July 30th, 2009
I will never forget the amazing realization that the little person who just literally emerged from my wife’s belly was, in appearance, the combination of Laura and I. I know, I know . . . that’s an obvious observation to everyone else. Of course Sadie would look like us. However, I think that nothing but the moment of viewing your own child can prepare you for this kind of revelation.
This was probably true for several reasons. First of all, the debate had raged for months during the pregnancy about what she would look like. In some ways, pregnancy makes you “acutely” aware of how “uncutely” your child could possibly be. You begin to dwell upon your most negative adult physical characteristics and imagine them plastered on some tiny baby’s body in complete disproportion to her size . . . well, and in complete disproportion to realistic thinking as well. What if she ends up with my most loathed physical attribute and Laura’s as well? In our minds, the possibilities of having a “homely” little darling were very real. If nothing else, my chicken legs and huge cheeks created the potential for some pretty amusing baby pictures.
Of course, since I can find no physical flaws in my wife’s appearance, her paranoia was completely ungrounded . . . go ahead and inscribe my name on the husband of the year trophy.
Furthermore, you should know that I do jest a bit and that Sadie’s health was our foremost concern. If she came out healthy, her appearance was of no consequence to us. I am exaggerating our newborn vanity a bit for the sake of the story . . . now back to the madness already in session.
So imagine the pleasant surprise I experienced when Sadie came out . . . well, absolutely gorgeous. She was well-apportioned . . . well, except for her feet. She had my cheeks of increased blessing (semantics), yet they were nothing less than the cutest features we had ever seen. The exploration thus began with a complete examination of her little toes, knees, belly, fingers, etc. Every millimeter of our little princess was suddenly front page material and we were like 1920′s newsboys clamoring for a sidewalk sale.
In the midst of our Sadie expedition, I discovered a most curious trait. On the backs of her ears, there were little pointy bumps. They weren’t noticeable unless you rubbed behind her ears and knew where to look. I knew where to look because I have these strange little bumps behind my ears as well . . . I always have. They seemingly serve no purpose; in other words, I haven’t discovered any superpowers or anything.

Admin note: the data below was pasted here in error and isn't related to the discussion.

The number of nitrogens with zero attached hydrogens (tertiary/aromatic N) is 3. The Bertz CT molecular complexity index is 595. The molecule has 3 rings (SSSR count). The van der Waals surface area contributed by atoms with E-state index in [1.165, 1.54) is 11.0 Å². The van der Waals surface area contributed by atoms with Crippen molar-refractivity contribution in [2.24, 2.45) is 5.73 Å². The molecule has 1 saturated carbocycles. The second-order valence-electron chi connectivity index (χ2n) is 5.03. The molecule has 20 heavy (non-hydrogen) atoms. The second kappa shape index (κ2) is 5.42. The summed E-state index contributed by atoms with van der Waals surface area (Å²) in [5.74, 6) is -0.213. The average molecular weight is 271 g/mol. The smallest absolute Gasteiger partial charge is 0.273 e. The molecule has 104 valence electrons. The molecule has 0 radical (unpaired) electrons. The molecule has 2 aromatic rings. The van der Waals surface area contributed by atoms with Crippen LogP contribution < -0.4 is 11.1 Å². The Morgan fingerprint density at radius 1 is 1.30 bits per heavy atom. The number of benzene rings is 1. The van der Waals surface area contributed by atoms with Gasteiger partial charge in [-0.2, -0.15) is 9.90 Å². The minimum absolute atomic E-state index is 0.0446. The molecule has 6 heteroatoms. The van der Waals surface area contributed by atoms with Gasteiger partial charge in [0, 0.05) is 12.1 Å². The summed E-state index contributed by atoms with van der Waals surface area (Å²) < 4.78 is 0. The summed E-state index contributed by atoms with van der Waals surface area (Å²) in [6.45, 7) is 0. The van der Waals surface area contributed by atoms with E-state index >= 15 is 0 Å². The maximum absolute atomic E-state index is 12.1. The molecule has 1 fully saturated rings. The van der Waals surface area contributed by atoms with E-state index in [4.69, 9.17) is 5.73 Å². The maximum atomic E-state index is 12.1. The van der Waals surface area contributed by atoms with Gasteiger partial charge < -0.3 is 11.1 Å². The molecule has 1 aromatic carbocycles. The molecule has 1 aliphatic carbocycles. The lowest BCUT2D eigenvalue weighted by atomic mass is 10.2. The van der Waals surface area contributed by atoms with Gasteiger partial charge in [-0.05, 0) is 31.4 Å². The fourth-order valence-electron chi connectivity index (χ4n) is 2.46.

I can remember being a little boy and exploring my Dad’s face only to find the same little bumps behind his ears. Go figure! It would appear that these strange little ear features are traits of the Driver family. That’s right! Some fathers pass intelligence on to their children. Others pass down unspeakable talent. Me? I passed down ear bumps.
But one thing is certain: Sadie looks like her Mommy and Daddy . . . for better or for worse. To possess traits of one’s parents is one of the great mysteries of family. It’s the daily, tangible reminder of the unbreakable biological bond that combines members of a household. Families can argue, move away, and even become estranged . . . but at the end of the day, their physical similarities leave no doubt of their relation . . . and therefore, their connection.
Sometimes, it’s easy to forget that humanity is the offspring of God (Acts 17:29). In the beginning . . . on that great birthday of humanity, the first man and woman were both made “in His image.” “So God created human beings in his own image. In the image of God he created them; male and female he created them.” Genesis 1: 27 (NLT)
To be quite honest, I think that the world at large has become so estranged from the family of God that most of us don’t consider the people we share the interstates and internet with to be relatives of the most holy Father. They seem to share so few attributes and attitudes with the Divine family. And at the end of the day, if they choose to remain disconnected from the family they were intended to live in, they do have the choice to decide their own fate . . . just as we do.
But we can’t even begin to show God’s love if we don’t acknowledge that there is something worth loving. The most striking characteristic of Jesus’ time on earth was that He seemed truly fond of the very people society most loathed. Now, mind you people sure looked and acted a lot differently once they had encountered Jesus. Yet Jesus’ love wasn’t contingent on . . .well, anything. It was . . . and is . . . unconditional.
This isn’t a message on tolerance. Jesus was the first one to call people everywhere to repentance and change, but He loved them first. It’s so easy to love only after someone changes instead of seeing their value in the very midst of their issues.
It’s time for us to run our spiritual fingers over the faces and ears of those who seem unlovable. We may be shocked to find that the little bump of God’s image is hidden there somewhere . . . just like it is so often hidden in us, as well. We can’t make the choices for those around us, but we are commanded not to just speak truth, but rather to speak the “truth in love.” (Ephesians 4:15)
Without realizing that hidden somewhere in every member of humanity is the image of God . . . the bumps behind God’s ears . . . it is easy to miss the value of the person, and thus miss the reason to love them.
I didn’t need any more reasons to love my little angel, but those curious little bumps did remind me of one thing: she’s definitely mine! May we find the same realization as we reflect the attributes of our heavenly Father and show His love to world who’s forgotten the bumps behind their ears. I pray that they find them.